Most people have fantasized about flying, but how many of us can say we’ve truly experienced what it’s like to fly?
Thousands of individuals, in fact, have experienced this sensation! Because thousands of people try skydiving for the first time every year and there’s no experience that compares to free-fall!
When you don’t use your parachute during skydiving, you’re simply falling through the sky with nothing to stop you. The name ‘free-fall’ comes from the fact that you are actually free; there are no restraints, no bungee cords, nothing but open air and the wind in your face. It’s very thrilling!
How long does this feel last?
The free-fall begins the moment you step off the plane and continues until your instructor deploys your parachute. Your exit altitude (how high you are when you leap) and your free-fall speed (the rate at which you’re falling) are used to calculate how long you’ll be in free-fall. The average skydiving jump height is between 10,000 and 15,000 feet; at Skydive Carolina, it’s normally around 14,000 feet.
According to a typical skydiving free-fall descent rate (which we’ll explain in a minute), the first thousand feet take roughly 10 seconds to fall, and the next thousand feet take about five seconds. So, if you jump from 14,000 feet and deploy your parachute at 5,000 feet, you’ll be in the air for around fifty seconds. You’ll be able to fully breathe, relax, and take in your surroundings at that time, and if you’ve paid for a videographer to film your jump, you’ll also be able to offer your camera flyer a friendly wave and a smile.
During Free-fall, How fast do you fall?
Your free fall speed in skydiving is determined by your weight, the weight of your instructor, and the weight of the equipment combined. It can also be influenced by your body position, which is how experienced skydivers can fall together in free fall.
A tandem skydiver will usually fall at a speed of roughly 120 miles per hour.
Yes, 120 miles per hour! That’s quicker than you’ve ever driven your car, and probably faster than most of us have ever travelled safe on an airplane or on an extremely rapid roller coaster!
It’s natural for first-time skydivers to believe that such fast drop rates will feel, well, speedy. However, the reality is that it does not. The only moment you truly feel as if you’re falling is right after you step off the plane. You’re accelerating to your ‘terminal velocity,’ which is the fastest speed you’ll ever achieve, for the first few seconds. You cease accelerating once you reach that terminal velocity, and the sensation of descent is replaced with one of being ‘cushioned’ by the air. It doesn’t appear to be moving quickly. It’s like I’m floating. It’s the closest thing you’ll get to real human flight. It’s quite addictive!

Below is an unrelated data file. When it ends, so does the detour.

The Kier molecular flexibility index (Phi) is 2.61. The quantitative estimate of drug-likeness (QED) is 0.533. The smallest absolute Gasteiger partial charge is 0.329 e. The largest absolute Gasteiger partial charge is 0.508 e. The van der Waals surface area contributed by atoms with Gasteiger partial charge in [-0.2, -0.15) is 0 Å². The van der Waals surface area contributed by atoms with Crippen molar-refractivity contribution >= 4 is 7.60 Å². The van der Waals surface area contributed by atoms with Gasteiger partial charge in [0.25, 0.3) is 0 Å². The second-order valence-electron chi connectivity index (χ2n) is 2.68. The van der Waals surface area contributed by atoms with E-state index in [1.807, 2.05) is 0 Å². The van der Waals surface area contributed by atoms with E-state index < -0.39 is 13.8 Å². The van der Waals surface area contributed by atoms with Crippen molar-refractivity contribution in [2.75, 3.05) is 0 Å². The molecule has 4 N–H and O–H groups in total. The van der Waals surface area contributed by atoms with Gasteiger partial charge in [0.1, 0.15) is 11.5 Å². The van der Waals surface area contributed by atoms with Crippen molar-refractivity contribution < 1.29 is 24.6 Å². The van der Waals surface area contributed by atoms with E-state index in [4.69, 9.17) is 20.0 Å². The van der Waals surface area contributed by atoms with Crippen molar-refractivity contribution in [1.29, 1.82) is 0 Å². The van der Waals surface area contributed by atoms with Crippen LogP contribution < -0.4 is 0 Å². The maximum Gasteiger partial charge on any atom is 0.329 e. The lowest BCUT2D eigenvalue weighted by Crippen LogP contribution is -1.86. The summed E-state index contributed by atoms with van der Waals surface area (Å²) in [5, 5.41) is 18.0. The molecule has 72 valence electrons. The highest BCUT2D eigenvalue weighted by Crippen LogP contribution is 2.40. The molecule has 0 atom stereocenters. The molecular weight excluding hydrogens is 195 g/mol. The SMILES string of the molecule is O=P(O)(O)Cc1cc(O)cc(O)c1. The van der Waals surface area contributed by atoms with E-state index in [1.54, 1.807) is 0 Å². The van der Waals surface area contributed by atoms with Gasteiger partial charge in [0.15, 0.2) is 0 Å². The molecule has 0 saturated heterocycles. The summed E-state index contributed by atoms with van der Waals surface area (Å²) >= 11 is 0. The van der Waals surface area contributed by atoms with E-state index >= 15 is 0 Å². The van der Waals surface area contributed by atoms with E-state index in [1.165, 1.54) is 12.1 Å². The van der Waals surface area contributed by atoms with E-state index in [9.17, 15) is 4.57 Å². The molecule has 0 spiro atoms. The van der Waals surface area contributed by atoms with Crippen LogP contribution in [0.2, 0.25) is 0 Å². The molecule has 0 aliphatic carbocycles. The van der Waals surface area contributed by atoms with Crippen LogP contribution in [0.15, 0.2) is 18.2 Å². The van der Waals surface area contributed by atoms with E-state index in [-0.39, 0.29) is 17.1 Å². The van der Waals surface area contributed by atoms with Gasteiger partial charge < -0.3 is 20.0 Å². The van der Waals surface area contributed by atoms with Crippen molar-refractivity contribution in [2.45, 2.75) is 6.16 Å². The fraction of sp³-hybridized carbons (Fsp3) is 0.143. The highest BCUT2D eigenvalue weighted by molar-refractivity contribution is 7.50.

There are a few common misunderstandings concerning free fall that should be addressed here. One is that you can’t breathe — this is completely false! The only thing that would prevent you from breathing in free fall is you. As they exit the plane, we advise our first-timers to scream as a reminder to let go of that breath! During free fall, you can undoubtedly breathe normally.
Another misunderstanding is that it’s quite noisy up there. Yes, there’s a sound — it’s the wind passing past. It isn’t, however, a deafening roar. During free fall, for example, you can’t talk to your instructor. The noise you hear when you drive down the highway with your window open is the closest analogy.
Something you might not know about free fall skydiving is that skydivers have the capacity to move around and control their bodies in the sky. They can move their arms, legs, and torso to turn in position, travel across the sky, and even modify their rate of descent using the basic concepts of aerodynamics. As a tandem skydiver, your instructor may turn you around in place using his or her legs, which is a lot of fun!
Jumping from an aeroplane two miles above the ground is terrifying in theory. Our internal fight-or-flight mechanism prepares us to react to specific threats. Moving towards an open plane door is terrifying, no doubt, and our brains are normally nudging us towards the flight sense (as in not flying without the plane). The majority of skydivers, even those with thousands of jumps under their belt, nonetheless experience a significant increase in pulse rate as they approach the door. It’s both normal and a little frightening.
The truth is that you are no longer afraid as soon as you step off the plane. It’s hilariously ironic. In fact, some people consider skydiving to be a form of rehabilitation. If you look at the images of many of our first-time jumpers, you’ll notice some worried expressions on the way up, then full joy in free fall. It occurs on a regular basis.
Why don’t people look scared during skydiving?
Physics holds the key to the solution. You enter a state known as terminal velocity seconds after exiting the plane. Although terminal velocity sounds frightening, it’s a fantastic sensation since you don’t feel like you’re falling. You’re literally riding on air molecules, which eliminate the plummeting sensation associated with bungee leaping. Because you are in control rather than crashing rapidly to earth, terminal velocity allows you to fully enjoy the event.
Is skydiving dangerous? No, it’s not the case. Is it frightening to walk up to an airplane’s open door? For a little moment, yes, but we won’t give you much time to consider it.
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